You can start hunting with as few as a dozen duck decoys. They should be mallard decoys, which will work on any small water species, and you’ll pay about $100 for 12. You will also need weights and line to keep them from floating away. Splurge on wire-cable Texas rigs. I’m not going to explain what they are; I’m just telling you to get them (see the video below).
Geese will come to as few as four or five floaters on a small pond. A good all-around marsh or pond rig consists of a dozen mallard and four geese decoys.
For hunting in dry fields (where most goose hunting takes place), you’ll want more decoys: say three or four dozen to start. Several manufacturers offer inexpensive and easy-to-store flat silhouette decoys that fool geese for about $70 a dozen. Also, in many places, you’ll find that the best duck decoy for fields is a goose decoy.
Dry-field duck hunts are the only situation in which I think motorized spinning-wing decoys are necessary.
Bags and Texas Decoy Rigs
You can skip a duck-decoy bag if you use Texas rigs. If you don’t use them, you’ll want a mesh bag that holds 12 to 18 duck floaters. Most manufacturers offer bags sized to fit their field goose decoys, and they are worth the investment.
Since we’re on the topic of bags: I like to bring a blind bag in which I keep extra gloves and hats as well as water, ammunition, and snacks. All those things can go in your pockets if you want to skip a bag.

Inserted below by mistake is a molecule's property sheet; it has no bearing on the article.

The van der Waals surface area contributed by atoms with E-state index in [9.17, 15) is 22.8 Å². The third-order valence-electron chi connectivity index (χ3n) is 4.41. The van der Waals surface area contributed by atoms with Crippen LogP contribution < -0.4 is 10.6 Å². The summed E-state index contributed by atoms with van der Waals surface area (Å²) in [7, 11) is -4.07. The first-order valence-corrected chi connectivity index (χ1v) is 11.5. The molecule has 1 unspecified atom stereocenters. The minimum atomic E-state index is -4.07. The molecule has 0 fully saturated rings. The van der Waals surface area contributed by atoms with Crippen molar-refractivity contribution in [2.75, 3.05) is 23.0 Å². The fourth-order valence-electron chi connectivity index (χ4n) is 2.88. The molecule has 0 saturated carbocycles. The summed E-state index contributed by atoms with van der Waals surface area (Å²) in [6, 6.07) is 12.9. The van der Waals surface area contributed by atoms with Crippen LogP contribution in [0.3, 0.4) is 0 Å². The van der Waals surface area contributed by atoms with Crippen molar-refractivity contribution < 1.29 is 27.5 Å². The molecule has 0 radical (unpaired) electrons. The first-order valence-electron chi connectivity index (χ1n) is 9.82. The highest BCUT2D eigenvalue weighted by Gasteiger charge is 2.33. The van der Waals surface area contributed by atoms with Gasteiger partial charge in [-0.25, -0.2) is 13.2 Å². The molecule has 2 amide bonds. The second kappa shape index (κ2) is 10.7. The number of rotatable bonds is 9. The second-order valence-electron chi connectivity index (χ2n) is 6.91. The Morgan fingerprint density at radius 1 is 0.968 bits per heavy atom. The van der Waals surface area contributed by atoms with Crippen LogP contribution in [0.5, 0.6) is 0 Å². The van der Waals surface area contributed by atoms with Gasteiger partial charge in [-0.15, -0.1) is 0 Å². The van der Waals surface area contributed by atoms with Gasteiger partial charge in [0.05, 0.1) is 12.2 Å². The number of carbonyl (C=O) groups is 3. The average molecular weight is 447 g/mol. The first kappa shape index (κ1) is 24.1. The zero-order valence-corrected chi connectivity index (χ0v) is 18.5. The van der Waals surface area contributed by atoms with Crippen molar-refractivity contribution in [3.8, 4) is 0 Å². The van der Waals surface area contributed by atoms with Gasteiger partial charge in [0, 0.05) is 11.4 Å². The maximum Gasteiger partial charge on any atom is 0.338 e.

Calls for Ducks and Geese
Start with three calls. The easiest duck call to blow is a double reed, as opposed to a single-reed call. A double reed has a built-in raspy sound to it. The Haydel DR-85 is the classic, cheap, ducky-sounding double-reed call, and it’s a great call to learn on. For some people, it’s the only call they ever need.
Goose calling is harder to pick up. The simplest way is to buy a flute call like the Big River Calls Long Honker Goose Flute. Flutes are easy to blow, but they are big and bulky, and people look at them as if they were bikes with training wheels. Ignore them and kill geese. Or you can find an easy short-reed call to learn. Zink Calls offers some good polycarbonate options for novice callers. Their C.O.D. (that stands for “Call of Death,” I’m afraid) is good for beginners.
The third call you should buy is a whistle, which lets you call non-quacking ducks like pintails, mallard drakes, teal, wigeon, and so on. A whistle call is very easy to learn, and if nothing else, you can use it when you hunt with better callers by contributing a few quiet mallard-drake grunts to all their wailing.
Sitting and Hiding
You’ll need a place to sit, and you have to hide. A lot of ducks have been killed by people sitting on 5-gallon buckets hiding behind makeshift blinds fashioned from the surrounding foliage. A bucket filled with water for ballast works well as a seat in the water. A marsh seat, which is basically a stool with a sharp end that sticks in the mud, works well in both shallow water and tall vegetation.